Life, happiness

a repost from daily inquirer
Self fulfillment is always something hard to achieve. Follow your heart the set the chase for your dreams

Youngblood
Life, happiness
By Glaiza Lyn A. Tan
Philippine Daily Inquirer
First Posted 02:14:00 07/25/2009

Filed Under: Employment, Education
“What is the meaning of life? To be happy and useful.” —The Dalai Lama

I HAVE dreamed of going places, of becoming rich. I want my own house, car and business.

When I was still studying, I never got to ride a plane. Never ate in a fancy restaurant. Never pampered myself. So one can just imagine how eager I was to work after college for that hard, cold cash. I wanted to do everything I was never able to do: travel, dine, shop, hair treatment, facials.

True enough, I was able to experience those things when I landed a job. At one point, I believed money could buy happiness. I was really very happy with all the things I could afford, especially when I saw the faces of the members of my family whenever I brought home some pizza.

Three months after I started working, however, the pleasure started to wane. Either the work had changed or I did. But my work remained the same, so I guess it was I who changed.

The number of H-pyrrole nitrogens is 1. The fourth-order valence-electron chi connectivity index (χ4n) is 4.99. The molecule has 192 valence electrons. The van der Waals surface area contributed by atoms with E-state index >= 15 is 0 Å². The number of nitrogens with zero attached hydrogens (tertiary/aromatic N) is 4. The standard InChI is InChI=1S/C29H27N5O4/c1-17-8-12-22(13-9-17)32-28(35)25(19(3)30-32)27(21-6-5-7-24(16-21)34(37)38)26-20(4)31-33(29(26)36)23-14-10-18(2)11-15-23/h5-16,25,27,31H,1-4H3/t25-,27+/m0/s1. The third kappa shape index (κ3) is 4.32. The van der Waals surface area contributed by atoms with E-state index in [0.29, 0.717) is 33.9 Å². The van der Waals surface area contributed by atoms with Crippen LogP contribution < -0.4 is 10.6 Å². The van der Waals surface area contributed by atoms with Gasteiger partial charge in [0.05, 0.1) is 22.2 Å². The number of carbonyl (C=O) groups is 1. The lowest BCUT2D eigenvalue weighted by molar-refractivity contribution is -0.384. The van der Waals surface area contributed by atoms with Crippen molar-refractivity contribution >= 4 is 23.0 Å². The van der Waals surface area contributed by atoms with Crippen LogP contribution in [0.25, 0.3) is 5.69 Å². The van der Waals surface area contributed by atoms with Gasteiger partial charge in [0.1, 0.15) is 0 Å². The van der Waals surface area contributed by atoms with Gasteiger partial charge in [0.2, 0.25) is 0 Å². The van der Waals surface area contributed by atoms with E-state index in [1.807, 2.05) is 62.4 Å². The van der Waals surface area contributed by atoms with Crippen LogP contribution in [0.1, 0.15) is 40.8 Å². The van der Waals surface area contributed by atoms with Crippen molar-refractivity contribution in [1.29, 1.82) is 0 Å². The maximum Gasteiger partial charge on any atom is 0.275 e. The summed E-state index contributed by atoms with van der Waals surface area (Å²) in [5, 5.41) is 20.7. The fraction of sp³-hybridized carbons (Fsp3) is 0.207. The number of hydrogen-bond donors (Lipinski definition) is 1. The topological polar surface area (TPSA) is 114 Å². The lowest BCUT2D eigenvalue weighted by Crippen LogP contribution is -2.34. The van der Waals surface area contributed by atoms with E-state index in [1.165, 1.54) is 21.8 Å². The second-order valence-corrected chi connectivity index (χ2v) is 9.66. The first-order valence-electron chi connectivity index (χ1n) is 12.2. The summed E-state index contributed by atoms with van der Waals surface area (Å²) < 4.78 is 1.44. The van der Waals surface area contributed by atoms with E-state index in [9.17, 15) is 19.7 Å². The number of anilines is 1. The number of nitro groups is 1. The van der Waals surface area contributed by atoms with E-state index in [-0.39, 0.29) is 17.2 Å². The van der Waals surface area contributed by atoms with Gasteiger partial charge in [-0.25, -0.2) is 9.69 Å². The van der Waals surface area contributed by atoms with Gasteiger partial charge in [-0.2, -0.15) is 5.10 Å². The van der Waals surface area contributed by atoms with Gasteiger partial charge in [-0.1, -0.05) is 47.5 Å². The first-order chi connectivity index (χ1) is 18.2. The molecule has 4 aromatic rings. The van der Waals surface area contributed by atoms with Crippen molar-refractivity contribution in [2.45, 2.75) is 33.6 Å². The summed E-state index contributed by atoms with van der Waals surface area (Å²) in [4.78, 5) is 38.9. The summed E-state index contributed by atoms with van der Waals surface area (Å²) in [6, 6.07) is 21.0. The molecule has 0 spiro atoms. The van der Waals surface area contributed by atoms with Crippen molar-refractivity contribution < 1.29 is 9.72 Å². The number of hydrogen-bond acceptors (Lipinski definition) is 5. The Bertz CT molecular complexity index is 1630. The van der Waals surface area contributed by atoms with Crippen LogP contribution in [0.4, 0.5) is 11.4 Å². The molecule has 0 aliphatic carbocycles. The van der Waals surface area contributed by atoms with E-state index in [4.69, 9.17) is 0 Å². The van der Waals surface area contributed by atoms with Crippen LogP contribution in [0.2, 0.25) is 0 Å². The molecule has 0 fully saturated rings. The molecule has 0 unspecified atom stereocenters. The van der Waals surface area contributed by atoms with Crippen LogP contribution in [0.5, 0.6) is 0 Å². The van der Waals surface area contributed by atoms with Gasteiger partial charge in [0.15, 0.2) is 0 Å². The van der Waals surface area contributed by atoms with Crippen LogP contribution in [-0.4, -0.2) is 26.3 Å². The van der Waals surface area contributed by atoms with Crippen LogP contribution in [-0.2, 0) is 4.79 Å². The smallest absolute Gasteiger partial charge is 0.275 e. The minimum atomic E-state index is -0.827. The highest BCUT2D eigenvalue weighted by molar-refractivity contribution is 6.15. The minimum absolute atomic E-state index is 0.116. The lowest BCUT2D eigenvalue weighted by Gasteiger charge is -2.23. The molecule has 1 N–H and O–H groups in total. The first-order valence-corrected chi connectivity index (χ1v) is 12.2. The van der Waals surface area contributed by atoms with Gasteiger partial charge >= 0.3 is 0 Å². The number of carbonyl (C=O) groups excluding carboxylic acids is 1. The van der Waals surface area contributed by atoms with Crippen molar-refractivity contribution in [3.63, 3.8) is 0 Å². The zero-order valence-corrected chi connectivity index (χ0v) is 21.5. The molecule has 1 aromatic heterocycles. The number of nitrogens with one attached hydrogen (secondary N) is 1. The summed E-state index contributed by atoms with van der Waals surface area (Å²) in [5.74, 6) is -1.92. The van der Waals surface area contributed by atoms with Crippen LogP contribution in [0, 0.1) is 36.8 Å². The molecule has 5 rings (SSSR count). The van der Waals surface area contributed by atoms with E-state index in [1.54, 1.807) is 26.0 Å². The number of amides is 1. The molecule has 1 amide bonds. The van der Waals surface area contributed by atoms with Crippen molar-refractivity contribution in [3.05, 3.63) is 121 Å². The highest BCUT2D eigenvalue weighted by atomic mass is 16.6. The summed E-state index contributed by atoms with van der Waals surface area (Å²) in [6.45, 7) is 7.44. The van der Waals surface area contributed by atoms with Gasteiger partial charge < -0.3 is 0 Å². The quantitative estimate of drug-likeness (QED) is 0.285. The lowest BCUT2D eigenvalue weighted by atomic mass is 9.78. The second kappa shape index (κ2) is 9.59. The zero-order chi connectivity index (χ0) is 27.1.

Like most other jobs, mine was not perfect, but it was not bad either. In fact, my place of work was a haven of opportunities and challenges for a career like mine. I thought I was just experiencing a quarter-life crisis, but I wasn’t. As I later discovered, I was clinically depressed.

Every day for a year, I would wake up at 5 a.m. to be early for work. I would eat breakfast and take a bath. After that I should have been on my way for the long MRT ride. Instead I would curl up in bed, and cover my head with a pillow. And at that moment, my tear glands would erupt. This would go on for a while, until I could gather the strength to get up. Only then would I leave the house without saying goodbye to my mom.

Walking to the jeepney terminal, I would recite some small wishes: that someone would snatch my bag, or that a car would hit me (without serious injury, of course), or that I would have dengue, or that I would fall and sprain my ankle. I wanted to have any valid excuse for not reporting for work.

I wished everything would stop. I wanted to get out of the life I had, right there and then. I wished the MRT ride from Taft Avenue to Quezon Avenue would take more than an hour. And then I would walk very slowly to my destination to kill time.

Once there, I had to take a deep breath before I could make every step. My body felt so heavy that I had to drag my feet. I would go straight to the restroom, sit on the toilet bowl, and stay there for several minutes so I could be by myself and not have to speak to anyone.

Back at home, I would cry myself to sleep. I cried because I had to live tomorrow as I did today. I cried because I had to live today as I did yesterday. I cried because I won’t be happy and couldn’t be. I cried because I wanted to end my life.

Everything, every minute, every second, every breath seemed useless and worthless. I lost my purpose for living. I was not after the money anymore. I was not longing for the work experience or the thrill of discovery. Family and friends understood me only superficially. What else was there to work for? To yearn for? To live for?